Fertility Decline in Kerala Social Justice Hypothesis PGK Panikar RATCLIFFE's formulation of the social justice (equity-fertility) hypothesis in his attempt to explain Kerala's fertility decline had a weak empirical basis, as brought out by Moni Nag in his recent paper (EPW, January 7, 1981). Nag has chosen to test the equity-fertility hypothesis by comparing Kerala with West Bengal, the State which is pretty similar with respect to the factors governing fertility according to this hypothesis. It is found that while the distribution of income and assets in Kerala is more skewed than in West Bengal the opposite is the case with respect to social service like education and health. Nag, therefore, concludes: "A comparative study of Kerala and West Bengal suggests that the higher decline of fertility in Kerala is associated more with greater equity in education and health facilities than with greater equity in income and assets." (p 40) Thus, the main difference between Ratcliffe and Nag seems to be in the choice of the parameters for the empirical verification of the equity-fertility hypothesis; according to Nag, equity in the distribution of income should also include the access to social services such as education and health. However, even this modified version does not capture all the factors which moti- vate parents in opting for fewer children. Ratcliffe refers, in passing though, to the alternative hypothesis suggested by Libenstein (1957). and Schultz (1981) according to which fertility declies in response to the decrease in the benefits and increase in the costs of children, thanks to economic development and the associated changes. Nag himself (1980), in his extensive review of the literature on fertility response to modernisation under Easterlies 'synthesis' framework, has highlighted this aspect. Thus, the demand for children is governed by (i) labour value of children, (ii) children's value as old age support and risk insurance, (3) economic costs of children, and (4) infant and child mortality. The process of modernisation in this context comprehends economic growth and its concomitant changes, including shifts in the sectoral shares of output and labour force, participation of women in work out side their homes, urbanisation, progress in educaton and health, emergence of social security system, regulation of child labour, compulsory education, etc. These changes get reflected in the progressive erosion of the value ol children as sources of current income and old age support and security. On the other hand, with modern- isatioiu the costs of bearing and rear- ing children tend to increase. The fall in infant and child mortality rates ensures the survival of the desired number of children. (The decrease in the benefits and increase in the costs of children motivate parents to adopt family planning leading to fall in fertility. It is these changes affecting the motivations of parents that set in motion the last phase of the demographic transition in today's low-fertility countries. We shall argue in this note that in the case of Kerala also, it is the change in parental attitudes and motivations, thanks to the altered benefit- cost ratio of children, which stimulated increasing acceptance of birth control resulting in the rather sharp and rapid fall in fertility.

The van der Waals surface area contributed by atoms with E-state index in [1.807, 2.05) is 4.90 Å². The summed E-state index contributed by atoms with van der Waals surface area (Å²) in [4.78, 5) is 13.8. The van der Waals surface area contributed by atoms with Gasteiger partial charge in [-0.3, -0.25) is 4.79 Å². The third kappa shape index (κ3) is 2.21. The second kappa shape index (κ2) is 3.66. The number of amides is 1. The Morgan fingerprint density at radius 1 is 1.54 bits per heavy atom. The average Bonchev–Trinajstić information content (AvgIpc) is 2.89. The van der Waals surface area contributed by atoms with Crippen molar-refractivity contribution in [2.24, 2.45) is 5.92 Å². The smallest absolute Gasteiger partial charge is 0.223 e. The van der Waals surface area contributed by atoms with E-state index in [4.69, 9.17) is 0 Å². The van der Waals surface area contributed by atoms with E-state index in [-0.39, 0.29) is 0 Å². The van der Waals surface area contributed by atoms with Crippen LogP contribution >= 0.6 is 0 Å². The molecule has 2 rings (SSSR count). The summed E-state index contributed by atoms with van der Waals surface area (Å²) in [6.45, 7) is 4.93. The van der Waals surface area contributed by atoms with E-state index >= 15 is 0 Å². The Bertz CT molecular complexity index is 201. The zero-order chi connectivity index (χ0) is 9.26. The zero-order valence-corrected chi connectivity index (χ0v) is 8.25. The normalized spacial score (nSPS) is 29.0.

Role of Industries in Agroforestry

Development Shankar Ranganathan ALTHOUGH much has been said about reducing rural poverty, India's biggest problem, little has actually been done in this direction and that little seems to have only benefited the rich. Social forestry, also known as farm forestry or agroforestry, appears to offer a practical solution to rural poverty. A number of such projects could be started soon if land for them was made available. Nearly a hundred million hectares of degraded and, now lying useless could, if properly managed, be made to produce a variety of materials in great demand and in doing so, would employ a larger number of rural people at present unemployed or underemployed* It would also improve the environment. But social forestry is not gaining momentum except in the number of seminars about it So it may be worth investigating why this activity, which has so much potential, has not progressed beyond verbiage.